News of the death of Millie who had been our family dog in my final years in Ireland, brought memories of Bella, who died four years ago.
Becoming ill in the morning, Bella had died in the afternoon, having reached the grand old age of sixteen or so (we were never certain of her age, she had been abandoned at a roadside at the age of what the vet thought might be eighteen months). At the age of three, she had been joined by Holly, another rescue dog, and they were great friends and companions for eight years. Holly had died five years previously and I posted a piece here that evening, a piece inspired by a Baptist pastor’s description of his hope for heaven.
“What’s heaven like?”
“Heaven?” said the pastor, “Heaven for for me will be standing with my dog on a bridge in one of the glens of Antrim; just standing there looking down the glen. And someone will come up and say, “What are you doing?”
And I’ll say, “I’m just standing here enjoying the view.”
And they’ll say, “Are you standing here long?”
And I’ll say, “Ach, no, not more than ten thousand years.”
Of course, it was not a story to be repeated in the wrong company. A stern minister set me right on the subject.
“Do you know”, he said, “some people imagine heaven as a great big family reunion?”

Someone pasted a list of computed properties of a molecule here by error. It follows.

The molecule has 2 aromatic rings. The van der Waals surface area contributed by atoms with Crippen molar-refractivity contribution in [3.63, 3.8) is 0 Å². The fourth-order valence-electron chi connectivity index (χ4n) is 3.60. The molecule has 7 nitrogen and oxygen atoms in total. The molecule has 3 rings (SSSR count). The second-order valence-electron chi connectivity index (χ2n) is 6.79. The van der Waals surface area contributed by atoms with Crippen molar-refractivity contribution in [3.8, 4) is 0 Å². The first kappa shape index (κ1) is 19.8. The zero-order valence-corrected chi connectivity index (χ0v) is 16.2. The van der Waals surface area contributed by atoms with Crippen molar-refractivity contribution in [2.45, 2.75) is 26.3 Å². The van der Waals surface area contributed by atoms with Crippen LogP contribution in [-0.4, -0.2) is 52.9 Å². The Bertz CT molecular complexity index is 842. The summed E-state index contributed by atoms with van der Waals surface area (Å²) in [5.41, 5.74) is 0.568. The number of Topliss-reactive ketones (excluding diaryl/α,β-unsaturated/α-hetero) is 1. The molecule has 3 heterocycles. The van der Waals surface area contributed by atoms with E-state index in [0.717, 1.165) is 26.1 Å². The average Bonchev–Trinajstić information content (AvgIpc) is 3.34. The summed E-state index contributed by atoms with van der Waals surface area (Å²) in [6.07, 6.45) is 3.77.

“Aye.” I said. His doctorate was from Princeton and he was a good Scripture scholar. I wasn’t about to challenge his line of thought.
“I have to try to point people to a right understanding”.
“Aye”. I said.
What is a right understanding? Does what the Bible say represent a full, complete and final understanding of heaven? Does it conform strictly to the limits set down in the book of Revelation?
It might not matter to some. “We’ll find out when we get there”, I was told once. But it’s an important pastoral question. When a young couple lose their little boy at the age of 21 months, it matters a whole lot where he has gone.
It’s a serious theological question. If justice is part of God’s nature, then there must be some place of eternal reward. If heaven is no more than wish fulfilment, then short lives lived in Darfur are without meaning or purpose. Being realistic, if this is it, if there is nothing else, then most lives are without meaning or purpose. Maybe it’s better than the nasty, brutish and short existence described by Thomas Hobbes, but not much better.
At a personal level, I hope the pastor’s account is the right one. I would like to have my dog with me to stand on a bridge to ponder the scenery. She was eight years old and went to the vet today to have a simple wart removed and never came around from the anaesthetic.
Paul says in Romans Chapter 8 that Jesus’ death on the Cross frees not just human beings but God’s very creation from the burden of sin and death, he writes, “the creation itself will be liberated from its bondage to decay and brought into the glorious freedom of the children of God”.
I hope Paul is right. I loved that silly old dog.
I buried Bella that June evening, finding a quiet space among the bushes she loved to explore and digging her grave with a long-handled spade. The church made no provision for such occasions, I think there was some medieval theology that animals do not have souls, but I gathered stones to cover her grave.
I remember her and Millie and Holly and their predecessors, Paddy and Maeve, with affection. And if a theologian says there are no dogs in heaven, then he is wrong.